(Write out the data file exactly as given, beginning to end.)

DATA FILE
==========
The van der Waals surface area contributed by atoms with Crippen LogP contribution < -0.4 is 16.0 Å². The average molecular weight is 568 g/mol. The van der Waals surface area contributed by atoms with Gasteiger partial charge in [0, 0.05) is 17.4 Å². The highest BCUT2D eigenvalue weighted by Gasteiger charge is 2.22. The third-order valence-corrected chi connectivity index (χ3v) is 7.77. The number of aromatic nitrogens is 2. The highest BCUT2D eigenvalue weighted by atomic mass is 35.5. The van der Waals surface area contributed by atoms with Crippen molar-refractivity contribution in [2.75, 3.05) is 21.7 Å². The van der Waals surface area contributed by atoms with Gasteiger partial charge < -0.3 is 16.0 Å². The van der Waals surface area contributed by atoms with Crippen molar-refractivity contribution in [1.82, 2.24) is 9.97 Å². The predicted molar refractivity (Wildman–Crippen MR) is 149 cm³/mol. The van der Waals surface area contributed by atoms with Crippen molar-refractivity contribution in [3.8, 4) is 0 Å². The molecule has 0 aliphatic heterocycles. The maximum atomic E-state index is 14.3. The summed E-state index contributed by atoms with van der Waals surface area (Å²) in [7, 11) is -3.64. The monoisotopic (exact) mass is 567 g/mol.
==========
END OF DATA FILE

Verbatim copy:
The van der Waals surface area contributed by atoms with Crippen LogP contribution < -0.4 is 16.0 Å². The average molecular weight is 568 g/mol. The van der Waals surface area contributed by atoms with Gasteiger partial charge in [0, 0.05) is 17.4 Å². The highest BCUT2D eigenvalue weighted by Gasteiger charge is 2.22. The third-order valence-corrected chi connectivity index (χ3v) is 7.77. The number of aromatic nitrogens is 2. The highest BCUT2D eigenvalue weighted by atomic mass is 35.5. The van der Waals surface area contributed by atoms with Crippen molar-refractivity contribution in [2.75, 3.05) is 21.7 Å². The van der Waals surface area contributed by atoms with Gasteiger partial charge < -0.3 is 16.0 Å². The van der Waals surface area contributed by atoms with Crippen molar-refractivity contribution in [1.82, 2.24) is 9.97 Å². The predicted molar refractivity (Wildman–Crippen MR) is 149 cm³/mol. The van der Waals surface area contributed by atoms with Crippen molar-refractivity contribution in [3.8, 4) is 0 Å². The molecule has 0 aliphatic heterocycles. The maximum atomic E-state index is 14.3. The summed E-state index contributed by atoms with van der Waals surface area (Å²) in [7, 11) is -3.64. The monoisotopic (exact) mass is 567 g/mol.